'Shocking' disparity in UK state pension income

News


05 Apr, 2018

'Shocking' disparity in UK state pension income

Recently released HM Revenue and Customs data reveals a “shocking disparity” of UK pension incomes in different regions, according to insurer, Royal London.

The new figures show that the average pensioner living within London’s City has an income that is three times as big as their counterpart in Stoke-on-Trent. There are about 1,000 older people living within the City of London, who receive a total state pension income averaging £37,900 a year.  In Stoke-on-Trent, the mean average was just £12,300.

Analysis by the firm of the HMRC research finds that whilst the top 10 UK boroughs for pensioner income are in London or the South East, the bottom 10 also includes three boroughs in these regions.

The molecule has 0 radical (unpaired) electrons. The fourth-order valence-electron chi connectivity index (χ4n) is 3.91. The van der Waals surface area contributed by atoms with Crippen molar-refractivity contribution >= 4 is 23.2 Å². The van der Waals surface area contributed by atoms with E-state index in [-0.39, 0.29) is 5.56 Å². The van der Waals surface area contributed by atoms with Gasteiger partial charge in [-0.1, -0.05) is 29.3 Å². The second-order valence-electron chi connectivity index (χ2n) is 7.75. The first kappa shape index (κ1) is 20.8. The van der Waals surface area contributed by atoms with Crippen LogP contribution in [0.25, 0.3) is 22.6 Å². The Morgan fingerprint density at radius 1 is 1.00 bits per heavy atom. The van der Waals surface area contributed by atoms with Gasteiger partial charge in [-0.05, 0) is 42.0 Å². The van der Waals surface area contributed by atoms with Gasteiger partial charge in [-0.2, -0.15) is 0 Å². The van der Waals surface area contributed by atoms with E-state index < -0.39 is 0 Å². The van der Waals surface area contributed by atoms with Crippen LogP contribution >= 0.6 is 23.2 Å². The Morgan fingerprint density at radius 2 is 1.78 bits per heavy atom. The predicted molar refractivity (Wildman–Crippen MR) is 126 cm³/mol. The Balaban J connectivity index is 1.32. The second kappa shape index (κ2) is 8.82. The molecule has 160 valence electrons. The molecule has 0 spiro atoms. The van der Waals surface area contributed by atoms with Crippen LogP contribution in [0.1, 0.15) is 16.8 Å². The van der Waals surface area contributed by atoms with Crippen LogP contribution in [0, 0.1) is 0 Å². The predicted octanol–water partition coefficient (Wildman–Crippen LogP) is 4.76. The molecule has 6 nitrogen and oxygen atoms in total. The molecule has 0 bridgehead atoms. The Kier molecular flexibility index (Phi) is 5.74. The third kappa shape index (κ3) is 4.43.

For example, Barking and Dagenham is among those at the bottom end of UK pension incomes with just £12,800 on average. Slough and Southampton in the south east are also among those at the bottom of the scale with an average pension income of £13,500 and £13,100, respectively.

In Scotland average state pension incomes ranged from £20,000 in Stirling to £13,900 in North Lanarkshire. In Wales, they ranged from £18,700 in the Vale of Glamorgan down to £13,900 in Caerphilly.

Helen Morrissey of Royal London observes: “When it comes to pension incomes, there is not a simple north/south divide. While all of the top ten local authorities are in London and the South East, three of the lowest income authorities are also in London and the South East.

“In addition, the other areas with the lowest pension incomes are scattered throughout the UK. It is clear that pension incomes across the UK are highly variable, with in some cases very prosperous pensioners living only a few miles down the road from those who are struggling. These figures show a shocking disparity in pension incomes.”

The figures form part of the most recent personal income statistics, covering the period 2015-16, published by HMRC on 28 March this year.